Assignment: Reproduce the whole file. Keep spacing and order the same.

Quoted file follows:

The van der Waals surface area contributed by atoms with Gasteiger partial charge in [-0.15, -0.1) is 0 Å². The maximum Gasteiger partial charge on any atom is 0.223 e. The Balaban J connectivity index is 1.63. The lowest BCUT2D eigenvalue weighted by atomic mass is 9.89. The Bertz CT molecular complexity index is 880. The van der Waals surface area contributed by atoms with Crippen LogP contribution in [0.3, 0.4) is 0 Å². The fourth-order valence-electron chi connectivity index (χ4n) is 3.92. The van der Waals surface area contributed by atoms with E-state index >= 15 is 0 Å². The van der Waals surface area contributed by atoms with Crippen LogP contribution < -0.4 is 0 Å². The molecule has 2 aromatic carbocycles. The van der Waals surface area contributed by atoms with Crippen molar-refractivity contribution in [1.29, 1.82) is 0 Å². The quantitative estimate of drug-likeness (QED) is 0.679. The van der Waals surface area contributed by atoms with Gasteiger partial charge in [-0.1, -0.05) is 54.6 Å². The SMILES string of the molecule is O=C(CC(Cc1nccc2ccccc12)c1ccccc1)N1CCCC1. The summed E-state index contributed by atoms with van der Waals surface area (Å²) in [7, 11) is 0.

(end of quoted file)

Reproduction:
The van der Waals surface area contributed by atoms with Gasteiger partial charge in [-0.15, -0.1) is 0 Å². The maximum Gasteiger partial charge on any atom is 0.223 e. The Balaban J connectivity index is 1.63. The lowest BCUT2D eigenvalue weighted by atomic mass is 9.89. The Bertz CT molecular complexity index is 880. The van der Waals surface area contributed by atoms with Crippen LogP contribution in [0.3, 0.4) is 0 Å². The fourth-order valence-electron chi connectivity index (χ4n) is 3.92. The van der Waals surface area contributed by atoms with E-state index >= 15 is 0 Å². The van der Waals surface area contributed by atoms with Crippen LogP contribution < -0.4 is 0 Å². The molecule has 2 aromatic carbocycles. The van der Waals surface area contributed by atoms with Crippen molar-refractivity contribution in [1.29, 1.82) is 0 Å². The quantitative estimate of drug-likeness (QED) is 0.679. The van der Waals surface area contributed by atoms with Gasteiger partial charge in [-0.1, -0.05) is 54.6 Å². The SMILES string of the molecule is O=C(CC(Cc1nccc2ccccc12)c1ccccc1)N1CCCC1. The summed E-state index contributed by atoms with van der Waals surface area (Å²) in [7, 11) is 0.